In South Dakota v. Wayfair, Inc., et al., the U.S. Supreme Court recently overruled long-standing precedent on what is necessary to create “nexus” to collect sales or use tax on sales into a particular state. The decision creates immediate tax implications for compliance practices and business acquisitions.
Prior case law (Quill Corp. v. North Dakota, 504 U. S. 298) held that nexus required some type of physical presence in a state. This standard allowed businesses, particularly online retailers, to avoid collecting sales tax in states where they did not have the required physical presence in the form of property or employees.
South Dakota enacted a law that ignored the physical nexus standard and allowed for taxation based on a minimum level of sales ($100,000 or 200 sales per year). The U.S. Supreme Court specifically overruled Quill and remanded the case to the South Dakota Supreme Court for a finding of whether the law passed the new constitutional standards.
The Court did not address several important issues, particularly whether the new standard could be applied retroactively.
What This Means to You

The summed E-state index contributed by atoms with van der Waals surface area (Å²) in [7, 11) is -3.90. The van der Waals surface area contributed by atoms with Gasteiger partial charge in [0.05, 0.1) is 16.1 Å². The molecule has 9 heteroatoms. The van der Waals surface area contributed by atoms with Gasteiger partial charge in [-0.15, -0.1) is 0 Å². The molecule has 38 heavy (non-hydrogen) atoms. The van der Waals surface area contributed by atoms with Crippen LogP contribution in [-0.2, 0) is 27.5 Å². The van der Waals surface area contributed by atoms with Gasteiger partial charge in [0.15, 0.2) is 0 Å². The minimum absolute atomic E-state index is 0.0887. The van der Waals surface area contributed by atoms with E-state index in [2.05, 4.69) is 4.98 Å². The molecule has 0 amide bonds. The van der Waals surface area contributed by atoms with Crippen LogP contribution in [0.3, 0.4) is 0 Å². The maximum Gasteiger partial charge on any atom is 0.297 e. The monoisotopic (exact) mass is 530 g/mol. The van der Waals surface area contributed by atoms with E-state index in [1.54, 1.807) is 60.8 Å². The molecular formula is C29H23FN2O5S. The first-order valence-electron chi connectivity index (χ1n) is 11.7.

In consideration of this recent development, taxpayers would be wise to consider the following tax tips.
First, taxpayers should immediately assess their sales tax billing practices, particularly in states that enacted nexus thresholds in anticipation of a favorable ruling for South Dakota. The following states have economic nexus standards that require remote taxpayers to register to collect sales tax if they exceed certain thresholds in either sales amount or number of transactions:
- Rhode Island
- South Dakota
- North Dakota
States with future effective dates include Iowa, Georgia and Kentucky.
Second, taxpayers should consider the effects of possible retroactive enforcement by states on business mergers or acquisitions. Specifically, acquirers may face significant exposure if states seek to retroactively collect sales or use tax on target businesses that previously relied on the physical presence test in determining they did not need to collect those taxes. This applies to stock purchases and mergers as well as asset purchases. (Most states impose some form of successor liability for sales and use taxes in asset purchases.) While these issues will not be resolved in the immediate future, they are important to consider in due diligence, as well as steps that might be taken to protect acquirers.
To learn more about how this ruling could affect your business, contact your primary Husch Blackwell attorney; State & Local Taxation (SALT) team members Joseph A. Pickart, Daniel B. Geraghty or Robert M. Romashko; or any other member of Husch Blackwell’s SALT team.